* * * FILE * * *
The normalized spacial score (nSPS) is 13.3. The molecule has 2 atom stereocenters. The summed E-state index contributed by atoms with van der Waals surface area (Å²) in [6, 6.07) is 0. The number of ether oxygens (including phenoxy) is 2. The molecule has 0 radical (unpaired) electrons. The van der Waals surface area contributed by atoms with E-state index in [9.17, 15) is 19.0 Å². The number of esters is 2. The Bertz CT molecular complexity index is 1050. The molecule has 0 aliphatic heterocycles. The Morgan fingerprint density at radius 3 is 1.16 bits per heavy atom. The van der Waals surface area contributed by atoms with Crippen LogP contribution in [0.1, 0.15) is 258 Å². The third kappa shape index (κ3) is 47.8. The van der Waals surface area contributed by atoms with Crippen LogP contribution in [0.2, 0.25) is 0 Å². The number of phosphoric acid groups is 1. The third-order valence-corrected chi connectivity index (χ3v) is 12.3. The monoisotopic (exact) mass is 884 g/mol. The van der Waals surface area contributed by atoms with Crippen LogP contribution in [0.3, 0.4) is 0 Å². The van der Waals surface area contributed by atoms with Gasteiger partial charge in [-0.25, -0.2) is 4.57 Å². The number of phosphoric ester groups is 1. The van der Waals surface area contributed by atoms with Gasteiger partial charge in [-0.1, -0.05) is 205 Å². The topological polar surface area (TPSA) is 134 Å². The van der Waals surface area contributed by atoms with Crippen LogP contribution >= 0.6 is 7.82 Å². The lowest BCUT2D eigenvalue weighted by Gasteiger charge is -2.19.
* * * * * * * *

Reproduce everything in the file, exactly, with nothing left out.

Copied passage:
The normalized spacial score (nSPS) is 13.3. The molecule has 2 atom stereocenters. The summed E-state index contributed by atoms with van der Waals surface area (Å²) in [6, 6.07) is 0. The number of ether oxygens (including phenoxy) is 2. The molecule has 0 radical (unpaired) electrons. The van der Waals surface area contributed by atoms with E-state index in [9.17, 15) is 19.0 Å². The number of esters is 2. The Bertz CT molecular complexity index is 1050. The molecule has 0 aliphatic heterocycles. The Morgan fingerprint density at radius 3 is 1.16 bits per heavy atom. The van der Waals surface area contributed by atoms with Crippen LogP contribution in [0.1, 0.15) is 258 Å². The third kappa shape index (κ3) is 47.8. The van der Waals surface area contributed by atoms with Crippen LogP contribution in [0.2, 0.25) is 0 Å². The number of phosphoric acid groups is 1. The third-order valence-corrected chi connectivity index (χ3v) is 12.3. The monoisotopic (exact) mass is 884 g/mol. The van der Waals surface area contributed by atoms with Crippen LogP contribution in [0.3, 0.4) is 0 Å². The van der Waals surface area contributed by atoms with Gasteiger partial charge in [-0.25, -0.2) is 4.57 Å². The number of phosphoric ester groups is 1. The van der Waals surface area contributed by atoms with Gasteiger partial charge in [-0.1, -0.05) is 205 Å². The topological polar surface area (TPSA) is 134 Å². The van der Waals surface area contributed by atoms with Crippen LogP contribution >= 0.6 is 7.82 Å². The lowest BCUT2D eigenvalue weighted by Gasteiger charge is -2.19.